Yellowstone Injunctions: Tolling the Cure Period in New York Lease DisputesAugust 24, 2021 – Westlaw Today
Attorneys Muhammad Faridi, Jacqueline Bonneau, Nadav Ben-Zur, and Wolete Moko have published a three-part article series in Westlaw. This three-part series provides an overview of the key legal considerations in obtaining or defending against a Yellowstone injunction.
Part One traced the historical background of this unique remedy and sets forth the essential elements of a claim for Yellowstone relief. Part Two discussed whether injunctive relief can be obtained in certain common default scenarios. Finally, Part Three will highlight some recent developments in this area of law.
Part I: Historical Background and Key Elements of Yellowstone Injunctions
Yellowstone injunctions take their name after the 1968 Court of Appeals case that first formally recognized the possibility of granting injunctive relief to stay the cure period in a commercial lease — First National Stores Inc. v. Yellowstone Shopping Center.
The case involved a dispute between the landlord and tenant regarding which party was responsible for installing an automatic sprinkler system. Rather than install the sprinkler system after receiving a notice of default, the tenant filed a declaratory judgment action and a motion for preliminary injunction, which the tenant made returnable after the cure period had passed.
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Part II: The Ability to Cure Common Default Scenarios
While courts can typically quickly resolve the first three requirements of a Yellowstone injunction — the existence of a lease, proper notice of default and a timely request for relief — the fourth requirement — a tenant's ability and willingness to cure — usually requires a more in-depth, fact-specific analysis.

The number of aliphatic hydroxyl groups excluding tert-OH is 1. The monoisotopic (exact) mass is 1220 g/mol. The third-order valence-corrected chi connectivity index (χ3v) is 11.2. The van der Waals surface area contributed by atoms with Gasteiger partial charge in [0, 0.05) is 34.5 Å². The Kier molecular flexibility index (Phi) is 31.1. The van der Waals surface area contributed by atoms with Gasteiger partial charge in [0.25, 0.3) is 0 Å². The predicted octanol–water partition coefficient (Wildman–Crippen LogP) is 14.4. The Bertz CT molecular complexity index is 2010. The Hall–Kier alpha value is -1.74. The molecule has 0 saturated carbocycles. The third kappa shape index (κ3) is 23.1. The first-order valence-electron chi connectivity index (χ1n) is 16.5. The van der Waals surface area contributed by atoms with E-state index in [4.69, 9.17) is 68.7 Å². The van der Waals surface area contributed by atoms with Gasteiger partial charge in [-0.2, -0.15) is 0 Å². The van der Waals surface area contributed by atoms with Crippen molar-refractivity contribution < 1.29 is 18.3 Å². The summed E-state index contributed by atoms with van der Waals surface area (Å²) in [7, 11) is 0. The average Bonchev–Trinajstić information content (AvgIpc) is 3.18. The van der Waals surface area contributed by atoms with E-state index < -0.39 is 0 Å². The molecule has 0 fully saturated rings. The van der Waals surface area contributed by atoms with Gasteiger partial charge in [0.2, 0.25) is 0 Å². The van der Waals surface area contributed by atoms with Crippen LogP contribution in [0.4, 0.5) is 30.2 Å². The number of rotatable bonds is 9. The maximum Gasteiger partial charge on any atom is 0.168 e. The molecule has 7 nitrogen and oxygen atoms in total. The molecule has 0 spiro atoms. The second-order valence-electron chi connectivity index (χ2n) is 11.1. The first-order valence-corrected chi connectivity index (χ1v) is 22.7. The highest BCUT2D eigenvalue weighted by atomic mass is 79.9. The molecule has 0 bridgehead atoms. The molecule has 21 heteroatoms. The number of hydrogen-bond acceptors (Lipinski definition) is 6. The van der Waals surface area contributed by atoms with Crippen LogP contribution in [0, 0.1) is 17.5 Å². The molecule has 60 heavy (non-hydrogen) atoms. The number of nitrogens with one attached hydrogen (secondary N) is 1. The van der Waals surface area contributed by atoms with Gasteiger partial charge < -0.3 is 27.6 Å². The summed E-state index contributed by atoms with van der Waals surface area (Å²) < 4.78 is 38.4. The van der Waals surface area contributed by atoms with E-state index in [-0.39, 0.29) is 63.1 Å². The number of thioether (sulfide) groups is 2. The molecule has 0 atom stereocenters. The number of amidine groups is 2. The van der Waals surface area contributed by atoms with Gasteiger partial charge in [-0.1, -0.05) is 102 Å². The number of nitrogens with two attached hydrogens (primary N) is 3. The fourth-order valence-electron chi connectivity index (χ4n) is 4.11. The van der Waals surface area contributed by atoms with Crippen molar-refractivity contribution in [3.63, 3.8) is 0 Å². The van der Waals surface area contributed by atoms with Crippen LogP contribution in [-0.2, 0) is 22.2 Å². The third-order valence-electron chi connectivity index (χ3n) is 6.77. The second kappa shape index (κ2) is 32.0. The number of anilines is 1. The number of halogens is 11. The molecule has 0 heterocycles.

Nonetheless certain types of defaults occur with sufficient frequency that a survey of the case law involving such defaults provides insight into the considerations that typically animate a court's resolution of the case and the type of proof that may be sufficient to demonstrate ability and willingness to cure.
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Part III: Recent Developments in Yellowstone Injunction Jurisprudence
In an attempt to circumvent the legal protections provided to New York commercial tenants via Yellowstone injunctions, it became a more common practice in recent years for landlords to insist upon waiver provisions in commercial leases that would foreclose a tenant’s ability to seek Yellowstone relief.
The enforceability of such waivers as against public policy was hotly contested, and in 2019, the issue reached a head. That year, the Court of Appeals held in 159 MP Corp. v. Redbridge Bedford that the inclusion of a Yellowstone waiver in a commercial lease did not violate the public policy of the State of New York.
To continue reading Part III, please click here.